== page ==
Town peers five decades into the future in first look at long range plan

Feb 26, 2024

From a new middle school to a new Padanaram Bridge, the town has a number of big-ticket projects looming on the horizon. 

Just six months after the first Long Range Capital Planning Committee meeting, the town shared its first look at a long range capital plan. 

Town Administrator Shawn MacInnes presented the plan at the Feb. 26 Select Board meeting, but not before Chair David Tatelbaum chimed in with an essential caveat: “By no means does this mean the bulldozers are starting to roll tomorrow morning and we’re going to start all these projects,” he said. “It does not mean that.”

Rather, the new plan can serve as a guide for the future borrowing options of the town. 

Large capital projects, like the high school on Bakerville Road or the new police station, require that the town take on debt to finance the projects. In turn, the debt is passed on to taxpayers through property tax rates. 

Proposed projects include a recreation center, a new high school roof, a new Padanaram Bridge, a new middle school, all new elementary schools, a new Memorial Stadium, and improvements to Dias Landing and the Council on Aging, all of which would cost nearly $300 million. 

Separately, several Department of Public Works building projects are looming, including water and wastewater treatment upgrades that would cost around $86 million in total. Debt that Public Works takes on would be passed on through utility rates. 

The town may only build some of these projects, MacInnes said, but the long range plan shows that it’s possible to build them all, and provides a framework for how the town would do so. 

If the town were to fund every one of these projects, the average tax bill for residents would rise by nearly $1000 over the next 20 years, then decrease again as the debt expires.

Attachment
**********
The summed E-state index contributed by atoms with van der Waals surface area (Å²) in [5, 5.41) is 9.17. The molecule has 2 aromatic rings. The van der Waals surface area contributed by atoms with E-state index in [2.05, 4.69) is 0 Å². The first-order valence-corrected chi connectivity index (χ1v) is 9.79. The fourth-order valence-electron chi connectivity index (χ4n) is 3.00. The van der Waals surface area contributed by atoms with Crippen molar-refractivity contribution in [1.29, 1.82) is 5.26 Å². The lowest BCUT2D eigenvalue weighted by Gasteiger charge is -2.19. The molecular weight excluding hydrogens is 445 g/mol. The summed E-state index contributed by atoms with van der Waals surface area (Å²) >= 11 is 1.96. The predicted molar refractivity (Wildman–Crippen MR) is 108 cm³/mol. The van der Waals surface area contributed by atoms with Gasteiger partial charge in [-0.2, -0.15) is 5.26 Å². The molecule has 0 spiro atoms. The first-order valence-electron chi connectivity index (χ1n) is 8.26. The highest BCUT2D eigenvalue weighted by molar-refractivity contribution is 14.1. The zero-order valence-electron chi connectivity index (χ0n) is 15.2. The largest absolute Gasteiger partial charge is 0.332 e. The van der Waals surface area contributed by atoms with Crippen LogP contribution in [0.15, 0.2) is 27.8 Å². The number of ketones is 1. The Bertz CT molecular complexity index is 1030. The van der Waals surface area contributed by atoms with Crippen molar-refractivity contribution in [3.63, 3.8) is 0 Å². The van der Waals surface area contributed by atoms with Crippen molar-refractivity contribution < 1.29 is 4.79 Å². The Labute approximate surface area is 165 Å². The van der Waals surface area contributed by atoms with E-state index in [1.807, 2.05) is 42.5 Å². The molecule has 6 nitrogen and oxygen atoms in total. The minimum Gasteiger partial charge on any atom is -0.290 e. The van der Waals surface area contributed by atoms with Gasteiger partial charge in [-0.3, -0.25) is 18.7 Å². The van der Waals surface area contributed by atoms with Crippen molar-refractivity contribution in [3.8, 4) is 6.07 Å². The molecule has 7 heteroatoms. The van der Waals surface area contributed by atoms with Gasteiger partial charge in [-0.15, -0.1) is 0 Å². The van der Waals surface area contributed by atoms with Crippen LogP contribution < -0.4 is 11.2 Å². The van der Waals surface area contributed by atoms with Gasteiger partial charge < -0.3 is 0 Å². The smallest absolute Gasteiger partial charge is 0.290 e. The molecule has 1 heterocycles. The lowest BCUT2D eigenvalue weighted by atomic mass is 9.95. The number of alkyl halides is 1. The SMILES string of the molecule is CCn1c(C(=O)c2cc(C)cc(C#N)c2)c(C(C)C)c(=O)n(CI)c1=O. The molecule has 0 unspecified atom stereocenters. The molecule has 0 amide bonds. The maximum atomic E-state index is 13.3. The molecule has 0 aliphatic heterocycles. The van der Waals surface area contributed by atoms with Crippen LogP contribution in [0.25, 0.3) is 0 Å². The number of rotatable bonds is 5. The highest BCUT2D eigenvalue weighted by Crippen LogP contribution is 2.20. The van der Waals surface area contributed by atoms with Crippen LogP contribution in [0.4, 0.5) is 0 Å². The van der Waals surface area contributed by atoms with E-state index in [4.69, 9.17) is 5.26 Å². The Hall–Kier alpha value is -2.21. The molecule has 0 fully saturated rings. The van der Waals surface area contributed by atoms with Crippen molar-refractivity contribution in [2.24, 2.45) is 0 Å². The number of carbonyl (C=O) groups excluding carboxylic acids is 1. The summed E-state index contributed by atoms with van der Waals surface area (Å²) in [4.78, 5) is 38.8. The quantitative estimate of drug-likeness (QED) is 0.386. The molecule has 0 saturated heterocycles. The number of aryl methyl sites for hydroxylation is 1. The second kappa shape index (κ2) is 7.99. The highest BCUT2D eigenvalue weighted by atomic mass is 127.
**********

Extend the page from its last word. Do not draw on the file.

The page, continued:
“This is a lot of projects, I don’t imagine that the town will do all of these projects over the next 50 years, but it’s important to note that it can be done,” MacInnes said. 

The actual tax increase will depend on each household’s home assessments; MacInnes said the town plans to share a calculator at Town Meeting for residents to see their actual potential tax increase. 

The proposed numbers were cause for concern to Select Board member Stanley Mickelson, especially when he considers seniors on fixed incomes living in town. 

“People will not live in this town. You won’t attract people to come here, and at the end of the day, you won’t have the cash to pay for half of these projects,” Mickelson said. “We must take care of the seniors.”

Member Heidi Silva Brooks said she understands where Mickelson is coming from, but also knows that some of the capital projects proposed are essential.

“We have to really think about the town we want to live in,” Silva Brooks said. “Does it have decrepit, unhealthy buildings or does it have safe, healthy, state of the art buildings?”

“This gives a blueprint for our capital needs in the future,” said Select Board member Shawn McDonald. “We would be remiss for not doing this, that’s for sure.”

Town staff is also devoted to finding and applying for grants to help with these projects, Tatelbaum said, which could alleviate some of the town’s financial lift. 

The town will present the plan again at June Town Meeting, where they also plan to create a “Long Term Capital Stabilization Fund,” which would be used to offset capital project costs, help with some debt payments which could in turn reduce residents’ taxes, and provide a match for grant-funded projects.

But before then, the Select Board and Long Range Capital Planning Committee want to gather public feedback and input on the proposed plan, which could help shape it further. 

“We’re going to have open sessions and we’re going to have a presentation at Town Meeting in June,” Tatelbaum said. “We want to get comments, we want to get feedback.”